Why am I like this? I can’t pinpoint exactly when it started, though I do remember being about 11 years old and studying the menu at the skating rink concession stand and trying to calculate which offering yielded the most food mass per dollar. Who does that?
Freshman year of college, I opted out of the meal plan. As someone who didn’t usually eat breakfast anyway, it didn’t make sense to pay for three meals per day via the meal plan, even if the per-meal breakdown was technically cheaper than if you were to buy three meals per day without a meal plan. I probably saved $2,000 on food my freshman year.
During my master’s program, which I attended only thanks to a generous scholarship, I could make as little as $12 stretch the rest of the month left over after paying rent (this involved a lot of rice and soy sauce). I calculated the per-ounce and per-pound price of groceries long before grocery stores put those numbers on the shelf tags.
Still, why? Is it because I saw my parents struggle? I have memories of snooping through my parents’ bills, my heart sinking when I saw the garish red “OVERDUE” stamp, the paralyzing number in the “owed” box. My sister and I were in charge of answering the phone and telling whichever bill collector was calling that our mom or dad was “in the shower.” My dad’s construction job rode the volatile waves of the housing market.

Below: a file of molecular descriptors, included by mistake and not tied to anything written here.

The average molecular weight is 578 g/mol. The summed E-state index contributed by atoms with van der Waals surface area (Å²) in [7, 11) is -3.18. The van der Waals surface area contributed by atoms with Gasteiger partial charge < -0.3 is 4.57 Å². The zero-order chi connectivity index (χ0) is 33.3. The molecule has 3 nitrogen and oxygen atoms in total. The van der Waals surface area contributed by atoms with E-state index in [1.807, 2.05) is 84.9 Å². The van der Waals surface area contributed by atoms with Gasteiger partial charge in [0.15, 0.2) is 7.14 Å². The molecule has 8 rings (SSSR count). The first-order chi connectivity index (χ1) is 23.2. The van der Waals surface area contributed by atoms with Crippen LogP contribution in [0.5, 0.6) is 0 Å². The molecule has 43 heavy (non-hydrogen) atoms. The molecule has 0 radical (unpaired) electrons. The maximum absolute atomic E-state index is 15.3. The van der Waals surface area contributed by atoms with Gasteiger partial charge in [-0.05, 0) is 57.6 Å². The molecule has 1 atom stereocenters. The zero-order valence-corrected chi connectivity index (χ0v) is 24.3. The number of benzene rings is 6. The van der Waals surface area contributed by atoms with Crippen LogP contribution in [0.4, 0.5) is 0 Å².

Even during the years I had more than enough, when I was married to someone who had a well-paying job and I was also working part-time in addition to being the on-call parent, I still hung on to a lot of these compulsions. Spending money frivolously has always felt terrible to me.
To be fair, I do pay for a couple of things that others may consider a luxury. Lawn care, for example. The number of hours this crew saves me is worth it, and I don’t mean in terms of my peace of mind. I mean I can write an article in the time it takes these folks to mow my lawn once, and that covers my lawn care for the whole month. If I were to mow and weed whack and edge and leaf blow by myself, it would take me six times longer than it does this experienced and meticulous crew. Plus I’d have to invest in all those tools. It doesn’t make financial sense for me to do the job myself. That’s part of the obsession, though — doing that math. I can’t help myself.
Some of my methods may seem a little over the top, but I’m honestly okay with this aspect of my personality. My obsessive saving and sacrificing is the only way I’m able to manage larger purchases. This past April, I bought a violin for my daughter. In July, we rented a cabin in the mountains for a week. I max out my IRA and ROTH IRA most years.
Maybe some people will think the measures I take to save money are extreme, but maybe others can relate. Maybe I’m not the only one who believes that pennies add up over time. Truly, I do believe that. I know, because I’ve crunched the numbers — obsessively. And I don’t see myself stopping anytime soon.
This article was originally published on